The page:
Freeform’s Siren stars Eline Powell (‘Ryn’), Alex Roe (‘Ben’), and Fola Evans-Akingbola (‘Maddie’) teamed up at the San Diego Comic Con to discuss season two of the mermaid drama. Season two will introduce more mermaids to the town of Bristol Cove, and during our interview the three Siren stars discussed what else is in store when the series returns on January 24, 2019.
What can you tell us about this love triangle in season two?
Eline Powell: “It’s fair to say that we’ve laid such foundations in season one that I would be shocked if nothing was left of that. I think it only gives us a platform to build on. I think perhaps if we all neutralize our struggles a little bit – Ben with the song, and Maddie with her home situation, and Ryn with her new situation – maybe time allows for things to grow.”
Alex Roe: “I think the way that they’ve built it so far in season one is really interesting. They haven’t jumped into anything too quickly. You’re just letting these connections build and now as you’re saying, a lot of the characters are quite broken. (Indicating Fola) You’ve got your mom coming back to town and you’ve got to deal with that. I’ve got the siren song in my head and I’ve got to deal with that. And, both of them have left so I’ve got to deal with that. You’ve got to deal with entering a new world. And then more mermaids might be coming to town so not only do you have all this to deal with, more mermaids.”
Fola Evans-Akingbola: “And they’re also going to probably be nice to look at.”
Siren‘s character-driven and not just a “mermaid” show. It’s about friends and relationships. Is that what grabbed you in the first place?
Alex Roe: “For sure.”
Fola Evans-Akingbola: “I think the combination of both. I think it’s exactly what you’re saying that it’s about the relationships and exploring how difficult and out of the ordinary circumstances affect relationships and people. But honestly the mermaid mythology was exciting to me. I think it’s such a universal mythology. All around the world there’s some kind of either water goddess or mermaid myth. And so, I was really excited to see how the writers and creators would manifest that in a TV show in a way we’ve not seen before. And I think we do that.”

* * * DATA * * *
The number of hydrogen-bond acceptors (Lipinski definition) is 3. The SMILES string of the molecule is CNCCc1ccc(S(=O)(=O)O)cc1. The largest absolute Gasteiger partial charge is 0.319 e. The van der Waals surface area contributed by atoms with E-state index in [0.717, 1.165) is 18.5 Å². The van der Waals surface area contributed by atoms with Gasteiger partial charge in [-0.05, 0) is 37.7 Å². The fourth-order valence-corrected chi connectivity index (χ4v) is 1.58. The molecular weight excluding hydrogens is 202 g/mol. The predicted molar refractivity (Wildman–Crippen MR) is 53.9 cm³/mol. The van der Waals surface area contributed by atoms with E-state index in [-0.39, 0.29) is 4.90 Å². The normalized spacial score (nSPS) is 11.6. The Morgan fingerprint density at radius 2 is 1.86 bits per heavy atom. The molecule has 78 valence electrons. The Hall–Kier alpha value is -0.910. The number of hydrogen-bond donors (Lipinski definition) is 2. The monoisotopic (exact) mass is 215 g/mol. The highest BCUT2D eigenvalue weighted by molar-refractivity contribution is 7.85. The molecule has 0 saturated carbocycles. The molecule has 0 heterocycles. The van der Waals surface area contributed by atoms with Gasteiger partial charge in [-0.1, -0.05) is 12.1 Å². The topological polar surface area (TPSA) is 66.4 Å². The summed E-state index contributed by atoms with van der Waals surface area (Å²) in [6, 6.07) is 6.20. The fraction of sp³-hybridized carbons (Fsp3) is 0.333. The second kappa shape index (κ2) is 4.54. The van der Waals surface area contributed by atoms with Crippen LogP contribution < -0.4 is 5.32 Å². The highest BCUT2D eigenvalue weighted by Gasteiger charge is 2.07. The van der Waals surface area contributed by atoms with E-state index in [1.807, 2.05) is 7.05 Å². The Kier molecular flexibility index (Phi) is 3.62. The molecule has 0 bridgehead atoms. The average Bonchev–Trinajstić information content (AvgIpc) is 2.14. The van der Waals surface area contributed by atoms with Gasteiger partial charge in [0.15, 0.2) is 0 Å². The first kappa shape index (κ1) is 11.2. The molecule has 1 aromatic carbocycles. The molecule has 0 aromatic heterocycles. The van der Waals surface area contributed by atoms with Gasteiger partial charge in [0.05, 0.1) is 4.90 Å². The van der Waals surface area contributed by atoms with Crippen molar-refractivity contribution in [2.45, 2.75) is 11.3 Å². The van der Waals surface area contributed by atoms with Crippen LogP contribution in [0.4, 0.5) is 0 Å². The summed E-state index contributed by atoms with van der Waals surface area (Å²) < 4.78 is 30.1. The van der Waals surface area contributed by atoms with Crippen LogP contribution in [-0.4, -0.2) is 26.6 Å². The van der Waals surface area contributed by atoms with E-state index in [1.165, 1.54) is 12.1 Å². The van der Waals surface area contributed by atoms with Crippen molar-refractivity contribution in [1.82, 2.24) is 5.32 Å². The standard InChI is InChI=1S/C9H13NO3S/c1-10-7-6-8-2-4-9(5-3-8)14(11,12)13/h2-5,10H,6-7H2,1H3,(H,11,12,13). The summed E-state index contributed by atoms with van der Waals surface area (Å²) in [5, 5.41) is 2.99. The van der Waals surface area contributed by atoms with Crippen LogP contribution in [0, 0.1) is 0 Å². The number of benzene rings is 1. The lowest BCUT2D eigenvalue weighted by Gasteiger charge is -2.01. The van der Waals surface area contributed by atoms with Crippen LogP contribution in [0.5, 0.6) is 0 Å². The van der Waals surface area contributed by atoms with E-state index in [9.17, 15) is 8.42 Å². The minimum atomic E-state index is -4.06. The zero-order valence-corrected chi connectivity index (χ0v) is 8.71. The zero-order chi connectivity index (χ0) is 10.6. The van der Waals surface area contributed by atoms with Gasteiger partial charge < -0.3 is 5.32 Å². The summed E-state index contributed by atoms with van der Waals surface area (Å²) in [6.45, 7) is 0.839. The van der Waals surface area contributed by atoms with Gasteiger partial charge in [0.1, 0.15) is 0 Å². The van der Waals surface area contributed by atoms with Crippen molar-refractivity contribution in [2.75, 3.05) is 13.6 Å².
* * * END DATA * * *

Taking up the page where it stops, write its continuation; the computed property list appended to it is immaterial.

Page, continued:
Eline Powell: “I’ve got to say for me the take on the mermaids was really cool. And also, then to draw it to the point of seeing our world through someone brand new, through their eyes – someone who’s never experienced humans before. I did really like the mermaid aspect of it.”
Alex Roe: “I think that’s what pulls you in. This different take on the mermaid legend pulls you in and then I think the experience that the town is having because of that really keeps it going.”
We learned from the showrunner that mermaids don’t laugh. Is it hard for you to keep track of what mermaids do and don’t do?
Eline Powell: (Laughing) “Honestly I’ve got a little book. It’s not that I don’t think they laugh, to be fair Ryn’s just not had a situation that’s particularly, to Ryn, funny. Ryn’s been very funny to other people. But I just think it would be great if it was different to how humans do it. I know that chimpanzees can laugh and enjoy tickling. Dolphins can laugh. They express it in a different way.”
Alex Roe: “I think you have to do some crazy laugh, like if your whole-body shakes!”
Eline Powell: “Right! It’s just interesting, isn’t it? I try to keep track of those emotions. I don’t discount them just because they’re human. I just try to not think logically. ‘Oh, she’ll laugh now. She’ll cry now.’ I always try to think what could be completely different but still you can kind of relate to what she’s feeling.”